The music industry and the art world have a lot of things in common, but there are also many ways in which music and visual art are very different experiences. Viewing photographs online for me personally is in some ways equivalent to the .99 cent download, or even a free streaming service. It’s readily available and completely enjoyable to listen to (or look at). But, to keep the music analogy going, seeing a considered exhibition or photobook is a bit more like sitting down with an LP, opening it up, putting it on, and really listening. And then having something limited or unique is a bit like seeing that band play live, where you know you’re experiencing something special. This is all coming from someone that still enjoys vinyl records, cover art, sleeves, and the physicality of music, so this is all very subjective. I have certainly seen a few online or app-based photographic projects that are immersive and powerful, but not with the same consistency as printed photobooks. It’s a platform we are still figuring out how to use to the best of its ability. Someone with a degree in Human and Media Psychology could probably give a better answer to your larger question. 

Can popular opinion convey any meaningful information about a photograph? Or about any piece of art? 

Art is a subjective experience and things that may not have value to the art world or culture at large are not necessarily insignificant objects or ideas. That said, there are a lot of things we can glean from popular opinion, even just in the basic sense—for example, the way that images or videos go viral or are understood as controversial, problematic, or meaningful by a culture at large. This is a very interesting phenomenon which we are able to watch more rapidly and globally than ever before.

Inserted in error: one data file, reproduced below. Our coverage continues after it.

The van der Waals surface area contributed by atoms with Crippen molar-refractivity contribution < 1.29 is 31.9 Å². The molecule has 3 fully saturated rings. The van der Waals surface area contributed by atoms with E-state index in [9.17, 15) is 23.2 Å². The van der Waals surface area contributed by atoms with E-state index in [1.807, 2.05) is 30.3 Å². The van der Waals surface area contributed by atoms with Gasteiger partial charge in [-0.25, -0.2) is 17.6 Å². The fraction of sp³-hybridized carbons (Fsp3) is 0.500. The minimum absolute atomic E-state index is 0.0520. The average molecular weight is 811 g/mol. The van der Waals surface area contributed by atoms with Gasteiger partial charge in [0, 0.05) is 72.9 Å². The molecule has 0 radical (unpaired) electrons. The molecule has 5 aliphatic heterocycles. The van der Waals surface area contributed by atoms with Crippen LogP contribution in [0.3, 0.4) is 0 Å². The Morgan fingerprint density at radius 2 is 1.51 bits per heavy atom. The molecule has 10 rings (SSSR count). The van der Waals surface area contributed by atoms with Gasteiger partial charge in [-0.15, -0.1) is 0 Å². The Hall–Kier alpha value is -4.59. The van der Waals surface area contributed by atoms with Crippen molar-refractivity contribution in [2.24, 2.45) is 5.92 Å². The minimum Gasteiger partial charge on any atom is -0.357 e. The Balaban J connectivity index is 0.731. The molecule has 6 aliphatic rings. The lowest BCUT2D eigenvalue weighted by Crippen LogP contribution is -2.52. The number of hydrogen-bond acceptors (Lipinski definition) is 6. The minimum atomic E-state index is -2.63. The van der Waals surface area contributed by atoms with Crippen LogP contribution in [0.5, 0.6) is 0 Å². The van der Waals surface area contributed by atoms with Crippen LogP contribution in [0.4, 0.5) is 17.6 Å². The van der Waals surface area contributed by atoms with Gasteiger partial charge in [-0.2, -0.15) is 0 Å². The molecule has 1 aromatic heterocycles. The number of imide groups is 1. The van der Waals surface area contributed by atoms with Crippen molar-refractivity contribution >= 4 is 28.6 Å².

In your opinion, what is the role of mistakes in photography?

Photography was birthed through experimentation, and mistakes. When I became interested in photography, however, like many artists I became obsessed with ‘mastering’ a craft and reducing mistakes. Yet the more and more I’ve grown in my personal practice the more I’ve seen the value in taking risks and being open to failure as a good thing. At Light Work, for example, when we have an artist come to do a residency for a month, I often observe many successes but I think an artist who leaves with a month of mistakes learns just as much. It propels you forward still. Some of the best photographs I’ve ever seen are just beautiful mistakes.

Which sort of photography do you generally prefer, photos by pros or photos by amateurs?

An intriguing picture is an intriguing picture. I find myself equally lost in work by professional photographers are I do in family albums, anonymous found images, or even utilitarian images that were just meant to describe something or someone, advertising, passport photos, etc. Of course, I am interested in looking at pictures that have complex ideas behind them, but it doesn’t always make them more compelling images.

You prefer amateur then?